Russia: It Was Only a Dream


March 05, 2014 04:43 EDT

Several Russian journalists are trying to wake up the nation to the true cost of Sochi.

The start of the glamorous Olympic Games in Sochi, estimated to cost around $50 billion, brought Russia as a nation together. The majority of journalists expressed in unison their love for Russia with words of patriotism — long forgotten for some. The long-established slogan present in every post written by the opposition media, "It is time to emigrate," was replaced with a new one: "It is time to come back."

The opening ceremony itself was centered around a little girl’s dream of Russia. And once again, as if in a flashback to the 20th century, the whole country was immersed in the same collective, beautiful vision of Russia, motherland to Tchaikovsky and Malevich.

However, when the media was flooded with mostly positive reports and impressions from Sochi, many independent journalists like Arkady Babchenko and Dmitry Aleshkovsky refused to talk about it.

"It’s only a dream!" claimed the anti-Sochi reporters who refused to cover the opening ceremony. Some grabbed attention by posting graphic photos and reports about the poverty in Russian hospitals, ruins of Russian villages and the lack of children’s hospices, comparing Russia to the poorest countries of Africa.

They demanded to stay awake by showing the reality. Recently, a new and much-needed center for pediatric oncology opened in Moscow on the initiative of a well-known actress: Chulpan Khamatova.

She is said to have personally worked with President Vladimir Putin to try to influence his decision in favor of funding the hospital’s construction. Moreover, it is rumored that Khamatova made the difficult personal choice of campaigning for him against her political and moral views during the presidential elections to ensure the hospital was built.

The price of the hospital is said to be around $1.4 billion. This means the budget of the recent Olympics could be enough to construct dozens of such hospitals.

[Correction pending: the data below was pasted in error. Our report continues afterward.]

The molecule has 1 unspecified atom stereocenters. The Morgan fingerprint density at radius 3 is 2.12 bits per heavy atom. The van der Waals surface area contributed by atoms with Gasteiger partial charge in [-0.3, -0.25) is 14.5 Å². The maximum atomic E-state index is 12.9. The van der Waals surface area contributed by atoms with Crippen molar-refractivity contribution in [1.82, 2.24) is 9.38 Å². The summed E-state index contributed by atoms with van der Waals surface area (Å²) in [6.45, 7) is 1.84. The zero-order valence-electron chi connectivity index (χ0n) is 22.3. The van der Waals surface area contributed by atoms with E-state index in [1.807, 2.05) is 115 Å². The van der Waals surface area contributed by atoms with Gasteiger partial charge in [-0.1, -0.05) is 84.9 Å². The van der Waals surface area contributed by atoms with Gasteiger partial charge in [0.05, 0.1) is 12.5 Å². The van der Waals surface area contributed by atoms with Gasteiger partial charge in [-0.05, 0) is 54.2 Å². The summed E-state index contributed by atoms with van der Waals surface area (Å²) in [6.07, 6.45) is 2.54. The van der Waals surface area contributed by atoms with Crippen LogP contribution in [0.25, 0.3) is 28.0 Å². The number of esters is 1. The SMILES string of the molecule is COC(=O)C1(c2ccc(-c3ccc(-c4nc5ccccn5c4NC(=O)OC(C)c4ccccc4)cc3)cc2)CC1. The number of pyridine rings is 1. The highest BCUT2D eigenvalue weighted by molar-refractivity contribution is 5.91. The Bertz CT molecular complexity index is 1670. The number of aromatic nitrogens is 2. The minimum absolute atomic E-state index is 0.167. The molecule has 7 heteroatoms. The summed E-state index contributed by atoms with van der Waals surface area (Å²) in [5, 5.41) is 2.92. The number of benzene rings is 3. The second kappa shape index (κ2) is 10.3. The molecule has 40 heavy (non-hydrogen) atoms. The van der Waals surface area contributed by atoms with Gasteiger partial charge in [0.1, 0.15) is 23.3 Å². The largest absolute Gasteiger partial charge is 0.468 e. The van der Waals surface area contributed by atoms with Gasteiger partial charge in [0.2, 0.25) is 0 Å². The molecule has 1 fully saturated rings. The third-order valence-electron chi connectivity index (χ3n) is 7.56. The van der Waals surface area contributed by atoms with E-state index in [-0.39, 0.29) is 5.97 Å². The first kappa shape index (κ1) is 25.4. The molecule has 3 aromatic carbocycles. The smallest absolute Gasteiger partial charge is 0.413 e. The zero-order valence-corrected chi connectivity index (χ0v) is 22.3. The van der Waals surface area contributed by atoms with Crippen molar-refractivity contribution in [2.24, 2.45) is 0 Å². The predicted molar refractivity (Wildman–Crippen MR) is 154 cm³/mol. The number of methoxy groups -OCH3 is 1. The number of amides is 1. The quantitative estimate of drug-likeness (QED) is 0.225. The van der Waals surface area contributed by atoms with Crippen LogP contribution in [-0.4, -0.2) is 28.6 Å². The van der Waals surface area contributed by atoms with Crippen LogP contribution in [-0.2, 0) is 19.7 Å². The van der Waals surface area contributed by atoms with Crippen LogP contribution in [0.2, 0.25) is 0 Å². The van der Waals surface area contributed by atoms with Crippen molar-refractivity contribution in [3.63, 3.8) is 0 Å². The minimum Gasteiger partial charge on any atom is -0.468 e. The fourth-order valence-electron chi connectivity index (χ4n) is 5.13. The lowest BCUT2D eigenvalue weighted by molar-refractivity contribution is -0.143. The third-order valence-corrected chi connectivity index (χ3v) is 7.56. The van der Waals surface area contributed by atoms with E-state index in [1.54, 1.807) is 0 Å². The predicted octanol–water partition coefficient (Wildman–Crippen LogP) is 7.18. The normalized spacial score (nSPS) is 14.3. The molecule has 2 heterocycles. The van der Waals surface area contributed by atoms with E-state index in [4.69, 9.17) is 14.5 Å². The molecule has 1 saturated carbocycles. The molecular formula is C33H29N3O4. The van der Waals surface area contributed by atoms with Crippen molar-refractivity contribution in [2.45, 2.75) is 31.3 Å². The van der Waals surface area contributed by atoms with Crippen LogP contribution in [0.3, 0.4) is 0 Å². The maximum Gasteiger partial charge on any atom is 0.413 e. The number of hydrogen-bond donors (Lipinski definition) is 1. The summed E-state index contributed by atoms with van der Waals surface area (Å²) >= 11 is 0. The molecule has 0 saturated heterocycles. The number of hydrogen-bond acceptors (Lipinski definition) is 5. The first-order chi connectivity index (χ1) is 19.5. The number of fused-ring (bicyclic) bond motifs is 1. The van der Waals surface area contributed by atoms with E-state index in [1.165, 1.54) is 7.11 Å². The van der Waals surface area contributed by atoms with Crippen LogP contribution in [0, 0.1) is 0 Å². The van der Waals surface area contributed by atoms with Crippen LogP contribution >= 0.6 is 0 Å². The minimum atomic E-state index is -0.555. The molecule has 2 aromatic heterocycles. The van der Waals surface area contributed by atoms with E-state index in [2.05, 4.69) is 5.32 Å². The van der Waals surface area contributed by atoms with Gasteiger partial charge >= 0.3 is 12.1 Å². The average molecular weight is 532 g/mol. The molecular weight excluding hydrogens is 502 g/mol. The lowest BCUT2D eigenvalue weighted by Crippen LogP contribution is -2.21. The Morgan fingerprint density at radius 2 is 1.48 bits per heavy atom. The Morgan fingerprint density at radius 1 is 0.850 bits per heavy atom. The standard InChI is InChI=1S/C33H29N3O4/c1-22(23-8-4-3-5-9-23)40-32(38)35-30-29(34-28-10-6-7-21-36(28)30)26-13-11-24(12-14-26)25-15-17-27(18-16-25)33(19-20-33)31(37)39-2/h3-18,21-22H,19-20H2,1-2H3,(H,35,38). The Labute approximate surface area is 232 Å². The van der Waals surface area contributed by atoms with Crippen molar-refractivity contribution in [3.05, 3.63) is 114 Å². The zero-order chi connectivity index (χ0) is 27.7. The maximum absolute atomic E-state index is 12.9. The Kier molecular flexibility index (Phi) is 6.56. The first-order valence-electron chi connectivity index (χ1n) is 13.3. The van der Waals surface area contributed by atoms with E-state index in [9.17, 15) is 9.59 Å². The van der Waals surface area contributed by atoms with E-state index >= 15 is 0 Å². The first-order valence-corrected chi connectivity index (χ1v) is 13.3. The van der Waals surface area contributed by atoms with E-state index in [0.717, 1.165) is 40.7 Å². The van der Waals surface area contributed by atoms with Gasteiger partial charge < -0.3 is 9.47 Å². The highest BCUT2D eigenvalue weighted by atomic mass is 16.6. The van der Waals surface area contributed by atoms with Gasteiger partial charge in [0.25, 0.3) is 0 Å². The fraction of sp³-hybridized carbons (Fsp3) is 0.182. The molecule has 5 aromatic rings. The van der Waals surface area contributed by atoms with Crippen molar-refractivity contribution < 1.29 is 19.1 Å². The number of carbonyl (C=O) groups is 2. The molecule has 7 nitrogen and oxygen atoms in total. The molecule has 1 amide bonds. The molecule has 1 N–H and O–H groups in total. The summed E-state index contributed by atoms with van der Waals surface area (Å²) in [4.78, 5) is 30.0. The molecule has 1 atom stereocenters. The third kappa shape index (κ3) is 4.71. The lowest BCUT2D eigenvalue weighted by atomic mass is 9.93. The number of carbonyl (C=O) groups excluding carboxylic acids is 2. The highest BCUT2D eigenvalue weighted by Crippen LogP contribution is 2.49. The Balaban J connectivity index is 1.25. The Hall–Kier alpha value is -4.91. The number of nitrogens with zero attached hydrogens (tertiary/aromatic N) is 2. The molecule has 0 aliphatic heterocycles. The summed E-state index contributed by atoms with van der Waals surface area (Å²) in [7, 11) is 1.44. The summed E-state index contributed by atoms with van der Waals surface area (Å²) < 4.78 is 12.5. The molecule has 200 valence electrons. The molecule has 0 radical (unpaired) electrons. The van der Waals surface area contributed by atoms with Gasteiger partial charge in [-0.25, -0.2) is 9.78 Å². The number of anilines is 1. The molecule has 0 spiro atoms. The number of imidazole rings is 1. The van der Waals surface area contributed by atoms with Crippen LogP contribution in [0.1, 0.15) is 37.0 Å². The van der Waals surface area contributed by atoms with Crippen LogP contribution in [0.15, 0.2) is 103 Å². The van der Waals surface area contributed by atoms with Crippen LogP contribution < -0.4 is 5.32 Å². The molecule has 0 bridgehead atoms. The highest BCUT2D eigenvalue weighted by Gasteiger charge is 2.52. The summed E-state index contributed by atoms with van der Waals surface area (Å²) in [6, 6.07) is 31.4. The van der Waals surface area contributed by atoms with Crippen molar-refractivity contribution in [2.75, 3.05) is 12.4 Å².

In an online discussion during a radio interview with controversial journalist Dmitry Olshansky, the listeners argued that the Olympic Games were more important than hospitals because they keep the spirit of Russia alive.

Olshansky responded, summing up the true slogan of the games: "To me, this is the saddest demagogue that can exist: Let’s not buy our granny her medicine, but instead buy her a bottle of champagne that will lift up her spirit."

The chief pediatric oncologist has publicly argued that the state of Russian medicine is so poor that Russian children with cancer — the majority of whom cannot obtain life-saving treatment in Russia — may not seek help abroad because so many patients need this treatment that it would embarrass the country.

At the end of the day, Russia is a country that must wake up from its glamorous Olympic dream.

Writer Linor Goralik summarized the reaction from the Russian media: "On behalf of the entire prison camp, please allow us to express our admiration for the master who created this unforgettable Fabergé egg out of our golden teeth."

The views expressed in this article are the author's own and do not necessarily reflect Fair Observer’s editorial policy.

Image: Copyright © Shutterstock. All Rights Reserved


Only Fair Observer members can comment. Please login to comment.

Leave a comment

Support Fair Observer

We rely on your support for our independence, diversity and quality.

For more than 10 years, Fair Observer has been free, fair and independent. No billionaire owns us, no advertisers control us. We are a reader-supported nonprofit. Unlike many other publications, we keep our content free for readers regardless of where they live or whether they can afford to pay. We have no paywalls and no ads.

In the post-truth era of fake news, echo chambers and filter bubbles, we publish a plurality of perspectives from around the world. Anyone can publish with us, but everyone goes through a rigorous editorial process. So, you get fact-checked, well-reasoned content instead of noise.

We publish 2,500+ voices from 90+ countries. We also conduct education and training programs on subjects ranging from digital media and journalism to writing and critical thinking. This doesn’t come cheap. Servers, editors, trainers and web developers cost money.
Please consider supporting us on a regular basis as a recurring donor or a sustaining member.

Will you support FO’s journalism?

We rely on your support for our independence, diversity and quality.

Donation Cycle

Donation Amount

The IRS recognizes Fair Observer as a section 501(c)(3) registered public charity (EIN: 46-4070943), enabling you to claim a tax deduction.

Make Sense of the World

Unique Insights from 2,500+ Contributors in 90+ Countries

Support Fair Observer

Support Fair Observer by becoming a sustaining member

Become a Member